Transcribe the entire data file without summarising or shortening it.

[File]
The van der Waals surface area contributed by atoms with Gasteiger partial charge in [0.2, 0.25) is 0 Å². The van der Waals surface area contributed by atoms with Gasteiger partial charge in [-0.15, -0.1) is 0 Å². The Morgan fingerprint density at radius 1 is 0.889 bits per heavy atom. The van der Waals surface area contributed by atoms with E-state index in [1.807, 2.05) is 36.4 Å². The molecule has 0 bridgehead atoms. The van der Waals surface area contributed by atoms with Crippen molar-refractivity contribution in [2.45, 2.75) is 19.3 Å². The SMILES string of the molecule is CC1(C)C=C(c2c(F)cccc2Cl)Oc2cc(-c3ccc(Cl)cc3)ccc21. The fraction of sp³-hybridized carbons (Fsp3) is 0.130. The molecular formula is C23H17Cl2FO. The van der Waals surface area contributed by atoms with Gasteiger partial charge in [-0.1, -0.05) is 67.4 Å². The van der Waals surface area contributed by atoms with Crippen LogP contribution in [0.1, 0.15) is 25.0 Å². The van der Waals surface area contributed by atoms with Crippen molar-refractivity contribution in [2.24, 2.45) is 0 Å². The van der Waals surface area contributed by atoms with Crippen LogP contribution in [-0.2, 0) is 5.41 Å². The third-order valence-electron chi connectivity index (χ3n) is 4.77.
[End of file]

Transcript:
The van der Waals surface area contributed by atoms with Gasteiger partial charge in [0.2, 0.25) is 0 Å². The van der Waals surface area contributed by atoms with Gasteiger partial charge in [-0.15, -0.1) is 0 Å². The Morgan fingerprint density at radius 1 is 0.889 bits per heavy atom. The van der Waals surface area contributed by atoms with E-state index in [1.807, 2.05) is 36.4 Å². The molecule has 0 bridgehead atoms. The van der Waals surface area contributed by atoms with Crippen molar-refractivity contribution in [2.45, 2.75) is 19.3 Å². The SMILES string of the molecule is CC1(C)C=C(c2c(F)cccc2Cl)Oc2cc(-c3ccc(Cl)cc3)ccc21. The fraction of sp³-hybridized carbons (Fsp3) is 0.130. The molecular formula is C23H17Cl2FO. The van der Waals surface area contributed by atoms with Gasteiger partial charge in [-0.1, -0.05) is 67.4 Å². The van der Waals surface area contributed by atoms with Crippen LogP contribution in [0.1, 0.15) is 25.0 Å². The van der Waals surface area contributed by atoms with Crippen molar-refractivity contribution in [2.24, 2.45) is 0 Å². The van der Waals surface area contributed by atoms with Crippen LogP contribution in [-0.2, 0) is 5.41 Å². The third-order valence-electron chi connectivity index (χ3n) is 4.77.